The line itself is probably the place to start in thinking about the responsibilities of a line producer. The line in a film's production budget separates above the line expenses that are mostly fixed -- like story rights and negotiated salaries and per diems for writers, producers, directors and cast -- from below the line expenses -- location, scheduling and sets -- that need to be estimated, budgeted and kept reined in.
Line producers enter the filmmaking process during development and stay through the production process. The line producer is given the script and asked to estimate the below the line production expenses for the film. These can include everything from crew salaries and equipment rental to insurance to wardrobe to set design to location costs. The line producer also creates a filming schedule determining how long each scene will take to shoot to estimate each day's cost.
Based on those estimates, the line producer prepares a budget for the producers to show how much funding they will need. Once money is raised and a final budget prepared, the studio or other backers look to the line producer to keep production costs in line as the film moves through its shooting schedule [source: Skillset.org].
During pre-production, the line producer:
- works with the director, production manager and department heads to prepare the final budget, shooting schedule and production dates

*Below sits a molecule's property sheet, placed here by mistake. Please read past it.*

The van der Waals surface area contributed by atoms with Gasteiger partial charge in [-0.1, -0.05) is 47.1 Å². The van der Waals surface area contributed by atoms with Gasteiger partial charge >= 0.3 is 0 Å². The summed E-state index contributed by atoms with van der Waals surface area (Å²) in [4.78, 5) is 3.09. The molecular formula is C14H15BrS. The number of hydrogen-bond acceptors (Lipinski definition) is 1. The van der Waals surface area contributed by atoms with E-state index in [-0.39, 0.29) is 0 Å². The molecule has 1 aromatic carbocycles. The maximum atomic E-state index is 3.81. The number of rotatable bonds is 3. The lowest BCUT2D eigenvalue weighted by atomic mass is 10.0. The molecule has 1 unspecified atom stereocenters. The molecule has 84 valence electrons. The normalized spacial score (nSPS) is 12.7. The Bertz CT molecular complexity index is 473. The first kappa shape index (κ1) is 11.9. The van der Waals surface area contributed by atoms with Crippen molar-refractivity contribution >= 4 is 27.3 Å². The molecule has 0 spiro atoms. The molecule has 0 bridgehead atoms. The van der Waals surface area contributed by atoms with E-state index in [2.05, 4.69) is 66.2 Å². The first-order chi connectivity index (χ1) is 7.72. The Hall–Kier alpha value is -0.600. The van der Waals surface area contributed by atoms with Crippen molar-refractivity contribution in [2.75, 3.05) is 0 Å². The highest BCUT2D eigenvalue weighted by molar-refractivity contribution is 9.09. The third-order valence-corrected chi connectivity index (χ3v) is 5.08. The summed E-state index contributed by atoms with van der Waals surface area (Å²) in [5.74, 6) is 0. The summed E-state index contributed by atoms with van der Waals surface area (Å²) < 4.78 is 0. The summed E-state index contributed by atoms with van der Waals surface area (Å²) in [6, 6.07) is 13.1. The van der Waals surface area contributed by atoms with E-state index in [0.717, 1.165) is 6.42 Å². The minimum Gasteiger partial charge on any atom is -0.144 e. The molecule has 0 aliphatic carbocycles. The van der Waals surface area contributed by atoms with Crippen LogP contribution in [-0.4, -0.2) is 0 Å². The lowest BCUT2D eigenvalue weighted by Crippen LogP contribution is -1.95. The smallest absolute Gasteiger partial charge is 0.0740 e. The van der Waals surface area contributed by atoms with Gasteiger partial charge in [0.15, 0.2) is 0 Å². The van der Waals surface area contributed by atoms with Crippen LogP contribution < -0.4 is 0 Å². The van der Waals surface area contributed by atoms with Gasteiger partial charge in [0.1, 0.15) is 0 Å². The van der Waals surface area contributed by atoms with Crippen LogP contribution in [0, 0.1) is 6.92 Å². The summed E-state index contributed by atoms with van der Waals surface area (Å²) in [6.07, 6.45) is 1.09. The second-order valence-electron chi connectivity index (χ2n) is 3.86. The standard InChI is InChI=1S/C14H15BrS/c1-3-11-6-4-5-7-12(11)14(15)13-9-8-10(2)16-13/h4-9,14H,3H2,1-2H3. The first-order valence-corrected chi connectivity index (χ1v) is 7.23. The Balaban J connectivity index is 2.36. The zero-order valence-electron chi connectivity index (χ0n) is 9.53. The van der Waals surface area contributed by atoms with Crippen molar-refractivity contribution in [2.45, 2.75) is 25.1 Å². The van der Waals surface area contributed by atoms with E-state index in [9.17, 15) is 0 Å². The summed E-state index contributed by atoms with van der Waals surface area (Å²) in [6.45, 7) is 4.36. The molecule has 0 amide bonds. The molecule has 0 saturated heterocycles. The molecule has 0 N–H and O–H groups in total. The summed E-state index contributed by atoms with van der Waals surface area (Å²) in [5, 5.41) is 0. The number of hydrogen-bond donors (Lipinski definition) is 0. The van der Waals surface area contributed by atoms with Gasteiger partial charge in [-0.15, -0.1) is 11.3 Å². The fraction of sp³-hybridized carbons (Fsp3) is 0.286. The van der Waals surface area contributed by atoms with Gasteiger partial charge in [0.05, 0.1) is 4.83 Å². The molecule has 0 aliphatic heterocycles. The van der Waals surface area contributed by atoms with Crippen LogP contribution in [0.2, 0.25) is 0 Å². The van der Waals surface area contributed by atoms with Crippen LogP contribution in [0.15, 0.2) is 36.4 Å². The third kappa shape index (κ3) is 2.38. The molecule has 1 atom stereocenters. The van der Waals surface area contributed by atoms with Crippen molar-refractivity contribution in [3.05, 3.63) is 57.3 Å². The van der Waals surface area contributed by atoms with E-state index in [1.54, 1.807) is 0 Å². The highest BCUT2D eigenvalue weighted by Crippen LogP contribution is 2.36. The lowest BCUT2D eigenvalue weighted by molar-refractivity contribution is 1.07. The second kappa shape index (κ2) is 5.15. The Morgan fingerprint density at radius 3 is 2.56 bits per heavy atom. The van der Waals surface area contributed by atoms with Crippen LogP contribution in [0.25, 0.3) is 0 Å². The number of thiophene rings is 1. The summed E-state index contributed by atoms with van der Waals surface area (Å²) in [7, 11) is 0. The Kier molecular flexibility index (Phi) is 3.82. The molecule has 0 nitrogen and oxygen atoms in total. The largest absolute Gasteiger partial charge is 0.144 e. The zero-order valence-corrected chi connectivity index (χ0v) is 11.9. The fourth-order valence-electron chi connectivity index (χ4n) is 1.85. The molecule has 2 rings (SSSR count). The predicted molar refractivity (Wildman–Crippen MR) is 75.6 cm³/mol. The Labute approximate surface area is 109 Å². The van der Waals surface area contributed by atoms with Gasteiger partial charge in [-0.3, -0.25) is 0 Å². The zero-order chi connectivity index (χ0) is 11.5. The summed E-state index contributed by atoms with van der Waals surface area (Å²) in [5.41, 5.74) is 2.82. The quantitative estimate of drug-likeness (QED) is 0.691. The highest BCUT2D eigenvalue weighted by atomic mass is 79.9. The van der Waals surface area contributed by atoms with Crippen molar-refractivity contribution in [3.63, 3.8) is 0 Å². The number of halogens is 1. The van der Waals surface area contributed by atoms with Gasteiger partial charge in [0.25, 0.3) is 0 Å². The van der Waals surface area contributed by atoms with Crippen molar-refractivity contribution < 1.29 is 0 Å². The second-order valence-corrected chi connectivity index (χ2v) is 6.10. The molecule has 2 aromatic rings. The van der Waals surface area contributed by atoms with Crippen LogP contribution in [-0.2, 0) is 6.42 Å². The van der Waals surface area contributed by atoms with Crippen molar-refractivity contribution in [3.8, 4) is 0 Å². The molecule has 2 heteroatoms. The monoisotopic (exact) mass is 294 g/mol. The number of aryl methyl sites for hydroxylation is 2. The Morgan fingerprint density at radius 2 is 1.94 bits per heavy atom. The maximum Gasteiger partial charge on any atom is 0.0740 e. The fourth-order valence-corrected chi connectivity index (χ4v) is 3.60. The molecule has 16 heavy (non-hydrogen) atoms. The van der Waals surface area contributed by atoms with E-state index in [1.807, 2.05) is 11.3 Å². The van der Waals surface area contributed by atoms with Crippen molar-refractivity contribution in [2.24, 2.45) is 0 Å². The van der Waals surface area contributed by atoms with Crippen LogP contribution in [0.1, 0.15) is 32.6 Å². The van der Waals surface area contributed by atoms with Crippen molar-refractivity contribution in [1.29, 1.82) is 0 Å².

- oversees hiring crew, finding equipment and suppliers, scouting locations and activities of various departments
- provides vision to the director
While the film is in production, the line producer:
- monitors the budget and production schedule, revising the schedule and controlling expenses to keep the film on time and within budget
- answers to the studio and acts as a liaison between the crew and the producer
- approves or denies additional expenses
- may hire and fire crew
- helps the director reach his artistic vision for the film
- deals with on-location crises
- oversees the wrap when shooting ends, sets are struck, and rental equipment is returned
The line producer's job is similar to that of the unit production manager, and sometimes that title is used instead for someone with basically the same responsibilities. But no matter what title a line producer uses, he usually is looking to move up to the opening title credit that comes with a job as assistant producer or producer.
That often happens. Frank Marshall, producer of the "Raiders of the Lost Ark" (1982) and its three sequels, the "Back to the Future" trilogy, and the Bourne trilogy, started as an assistant to director Peter Bogdanovich before moving up to location manager, associate producer, line manager, producer and executive producer [source: Willamette Week].
If you'd like to know more about becoming a line producer, go to the next page to learn about the skills you'll need to succeed.